Mostly Cloudy and Breezy
39°FMostly Cloudy and BreezyFull Forecast

MLB: Sveum, Cubs ready to spring forward

Caption
(MCT)
Chicago Cubs starting pitcher Matt Garza throws against the Atlanta Braves in the first inning last July at Turner Field in Atlanta. The Cubs' pitchers and catchers reported to Mesa, Ariz., on Sunday.

MESA, Ariz. – Cubs manager Dale Sveum has no intention of rehashing last season or even mentioning the 101 losses.

Sveum wants to focus on a clean slate. Finishing the 2013 season at .500, while it would look nice on paper, won’t lead any in the Cubs organization to declare the year a success.

“The only way to always dictate a season is if you get to the playoffs,” manager Dale Sveum said.

Sveum, general manager Jed Hoyer and president of baseball operations Theo Epstein met with the media ahead of Monday’s informal workouts and emphasized the necessary stages during rebuilding.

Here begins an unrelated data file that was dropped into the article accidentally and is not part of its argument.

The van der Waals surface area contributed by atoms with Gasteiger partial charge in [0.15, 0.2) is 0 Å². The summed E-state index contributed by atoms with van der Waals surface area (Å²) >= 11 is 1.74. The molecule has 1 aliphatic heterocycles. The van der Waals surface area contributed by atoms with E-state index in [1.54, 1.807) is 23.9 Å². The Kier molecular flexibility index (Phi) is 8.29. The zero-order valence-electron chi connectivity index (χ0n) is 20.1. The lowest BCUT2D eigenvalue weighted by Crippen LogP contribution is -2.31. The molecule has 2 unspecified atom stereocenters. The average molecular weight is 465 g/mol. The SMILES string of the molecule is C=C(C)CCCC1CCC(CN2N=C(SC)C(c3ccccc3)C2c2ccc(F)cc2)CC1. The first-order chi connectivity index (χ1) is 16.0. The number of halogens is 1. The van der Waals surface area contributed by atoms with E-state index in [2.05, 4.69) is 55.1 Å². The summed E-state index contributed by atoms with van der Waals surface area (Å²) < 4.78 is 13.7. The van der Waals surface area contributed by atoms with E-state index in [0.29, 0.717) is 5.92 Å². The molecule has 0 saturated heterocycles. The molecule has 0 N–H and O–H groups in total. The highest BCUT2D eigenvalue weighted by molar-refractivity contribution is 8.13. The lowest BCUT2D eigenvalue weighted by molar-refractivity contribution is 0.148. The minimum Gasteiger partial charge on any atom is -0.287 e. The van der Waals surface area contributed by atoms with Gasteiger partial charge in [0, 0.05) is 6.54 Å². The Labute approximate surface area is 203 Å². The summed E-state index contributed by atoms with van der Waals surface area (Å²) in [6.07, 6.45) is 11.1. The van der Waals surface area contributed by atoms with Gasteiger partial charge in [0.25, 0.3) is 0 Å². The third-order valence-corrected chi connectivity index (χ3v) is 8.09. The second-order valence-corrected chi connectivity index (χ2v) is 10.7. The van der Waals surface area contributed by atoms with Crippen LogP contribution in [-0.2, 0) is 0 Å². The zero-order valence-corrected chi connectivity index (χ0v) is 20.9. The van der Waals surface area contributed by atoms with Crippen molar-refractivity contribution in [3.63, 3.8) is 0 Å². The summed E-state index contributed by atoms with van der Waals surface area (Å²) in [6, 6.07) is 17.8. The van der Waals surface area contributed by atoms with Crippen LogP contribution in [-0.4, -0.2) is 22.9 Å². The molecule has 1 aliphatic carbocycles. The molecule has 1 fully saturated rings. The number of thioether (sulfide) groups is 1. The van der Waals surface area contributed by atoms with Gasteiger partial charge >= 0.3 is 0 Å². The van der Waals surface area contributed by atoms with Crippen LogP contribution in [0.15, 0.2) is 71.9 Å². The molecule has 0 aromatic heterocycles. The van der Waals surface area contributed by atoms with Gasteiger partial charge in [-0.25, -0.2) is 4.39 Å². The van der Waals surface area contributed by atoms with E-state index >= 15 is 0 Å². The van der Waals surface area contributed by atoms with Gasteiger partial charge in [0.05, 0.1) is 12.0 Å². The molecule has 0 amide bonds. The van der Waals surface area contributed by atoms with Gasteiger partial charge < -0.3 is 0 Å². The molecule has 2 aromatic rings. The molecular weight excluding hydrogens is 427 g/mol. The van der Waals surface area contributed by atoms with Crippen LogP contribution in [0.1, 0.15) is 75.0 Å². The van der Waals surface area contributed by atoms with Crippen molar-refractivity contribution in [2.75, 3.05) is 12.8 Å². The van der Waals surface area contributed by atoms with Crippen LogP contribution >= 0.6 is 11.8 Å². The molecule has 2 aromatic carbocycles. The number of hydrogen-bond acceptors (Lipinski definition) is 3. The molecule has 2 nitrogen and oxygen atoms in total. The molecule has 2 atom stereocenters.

“We’re being open and transparent with our fans about what we’re trying to accomplish, that we’re not going to take any shortcuts,” Epstein said. “It’s a bit of a covenant, where we ask for their patience and ask them to get behind the young players who come up to the big leagues. … In return we promise to work our tails off, the entire organization from top to bottom so that we can build something truly special.”

Sveum said seven pitchers will be competing for five spots in the starting rotation. Realistically, four pitchers – Scott Feldman, Scott Baker, Travis Wood and Carlos Villanueva – will be battling for the No. 4 and 5 spots.

Combined with the continued improvement from Starlin Castro and a full year with Anthony Rizzo in the lineup, the Cubs believe there will be notable improvement on the field.

A healthy Ian Stewart is going to get every opportunity to win the third base job, Epstein said, and production is what will determine if he gets to start. The Cubs are confident they also addressed creating a more balanced lineup. They plan to use a platoon in the outfield to get as many lefties in the lineup as possible.

“Losses are very difficult, but our goal is something much bigger and sometimes you know that there’s going to be a little bit of short-term pain to have a long-term perspective,” Hoyer said. “ … We want to reverse that record completely. It can be hard. It can wear on you.”

Comments

Comments

 

National video

Reader Poll

A statewide advisory question on the Nov. 4 ballot asks whether Illinois should increase its minimum wage for adults over 18 to $10 an hour. How would you vote?
Yes
No